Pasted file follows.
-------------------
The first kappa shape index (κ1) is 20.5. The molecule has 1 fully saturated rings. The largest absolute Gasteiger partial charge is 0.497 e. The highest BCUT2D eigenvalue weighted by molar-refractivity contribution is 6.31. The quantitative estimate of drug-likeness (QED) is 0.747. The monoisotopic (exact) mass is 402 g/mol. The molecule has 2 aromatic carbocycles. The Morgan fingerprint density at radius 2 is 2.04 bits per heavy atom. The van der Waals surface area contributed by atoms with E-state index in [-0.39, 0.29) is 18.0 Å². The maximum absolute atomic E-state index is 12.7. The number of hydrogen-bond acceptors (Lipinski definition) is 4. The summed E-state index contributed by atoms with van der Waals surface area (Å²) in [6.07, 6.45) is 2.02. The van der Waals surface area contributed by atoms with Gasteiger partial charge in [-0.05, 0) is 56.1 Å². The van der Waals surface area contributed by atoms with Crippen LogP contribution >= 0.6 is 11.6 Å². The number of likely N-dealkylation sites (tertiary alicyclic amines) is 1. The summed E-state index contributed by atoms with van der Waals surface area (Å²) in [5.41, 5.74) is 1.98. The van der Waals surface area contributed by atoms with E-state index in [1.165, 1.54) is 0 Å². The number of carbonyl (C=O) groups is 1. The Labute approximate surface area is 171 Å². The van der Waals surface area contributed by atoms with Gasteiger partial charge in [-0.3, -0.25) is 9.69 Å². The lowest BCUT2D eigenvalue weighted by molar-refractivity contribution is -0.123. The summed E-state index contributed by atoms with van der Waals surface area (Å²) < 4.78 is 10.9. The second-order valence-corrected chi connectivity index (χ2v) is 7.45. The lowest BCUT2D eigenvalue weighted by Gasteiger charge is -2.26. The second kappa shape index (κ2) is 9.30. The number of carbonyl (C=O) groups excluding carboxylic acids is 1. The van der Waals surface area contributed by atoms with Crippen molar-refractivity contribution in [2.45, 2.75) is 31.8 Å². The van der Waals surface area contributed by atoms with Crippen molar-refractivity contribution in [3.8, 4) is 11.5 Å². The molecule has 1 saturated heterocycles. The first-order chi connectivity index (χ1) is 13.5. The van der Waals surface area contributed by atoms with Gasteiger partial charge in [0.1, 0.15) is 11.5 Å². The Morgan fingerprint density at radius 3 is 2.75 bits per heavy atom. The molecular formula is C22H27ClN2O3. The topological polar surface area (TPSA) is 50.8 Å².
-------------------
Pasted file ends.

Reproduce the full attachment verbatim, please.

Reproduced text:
The first kappa shape index (κ1) is 20.5. The molecule has 1 fully saturated rings. The largest absolute Gasteiger partial charge is 0.497 e. The highest BCUT2D eigenvalue weighted by molar-refractivity contribution is 6.31. The quantitative estimate of drug-likeness (QED) is 0.747. The monoisotopic (exact) mass is 402 g/mol. The molecule has 2 aromatic carbocycles. The Morgan fingerprint density at radius 2 is 2.04 bits per heavy atom. The van der Waals surface area contributed by atoms with E-state index in [-0.39, 0.29) is 18.0 Å². The maximum absolute atomic E-state index is 12.7. The number of hydrogen-bond acceptors (Lipinski definition) is 4. The summed E-state index contributed by atoms with van der Waals surface area (Å²) in [6.07, 6.45) is 2.02. The van der Waals surface area contributed by atoms with Gasteiger partial charge in [-0.05, 0) is 56.1 Å². The van der Waals surface area contributed by atoms with Crippen LogP contribution >= 0.6 is 11.6 Å². The number of likely N-dealkylation sites (tertiary alicyclic amines) is 1. The summed E-state index contributed by atoms with van der Waals surface area (Å²) in [5.41, 5.74) is 1.98. The van der Waals surface area contributed by atoms with E-state index in [1.165, 1.54) is 0 Å². The number of carbonyl (C=O) groups is 1. The Labute approximate surface area is 171 Å². The van der Waals surface area contributed by atoms with Gasteiger partial charge in [-0.3, -0.25) is 9.69 Å². The lowest BCUT2D eigenvalue weighted by molar-refractivity contribution is -0.123. The summed E-state index contributed by atoms with van der Waals surface area (Å²) < 4.78 is 10.9. The second-order valence-corrected chi connectivity index (χ2v) is 7.45. The lowest BCUT2D eigenvalue weighted by Gasteiger charge is -2.26. The second kappa shape index (κ2) is 9.30. The number of carbonyl (C=O) groups excluding carboxylic acids is 1. The van der Waals surface area contributed by atoms with Crippen molar-refractivity contribution in [2.45, 2.75) is 31.8 Å². The van der Waals surface area contributed by atoms with Crippen molar-refractivity contribution in [3.8, 4) is 11.5 Å². The molecule has 1 saturated heterocycles. The first-order chi connectivity index (χ1) is 13.5. The van der Waals surface area contributed by atoms with Gasteiger partial charge in [0.1, 0.15) is 11.5 Å². The Morgan fingerprint density at radius 3 is 2.75 bits per heavy atom. The molecular formula is C22H27ClN2O3. The topological polar surface area (TPSA) is 50.8 Å².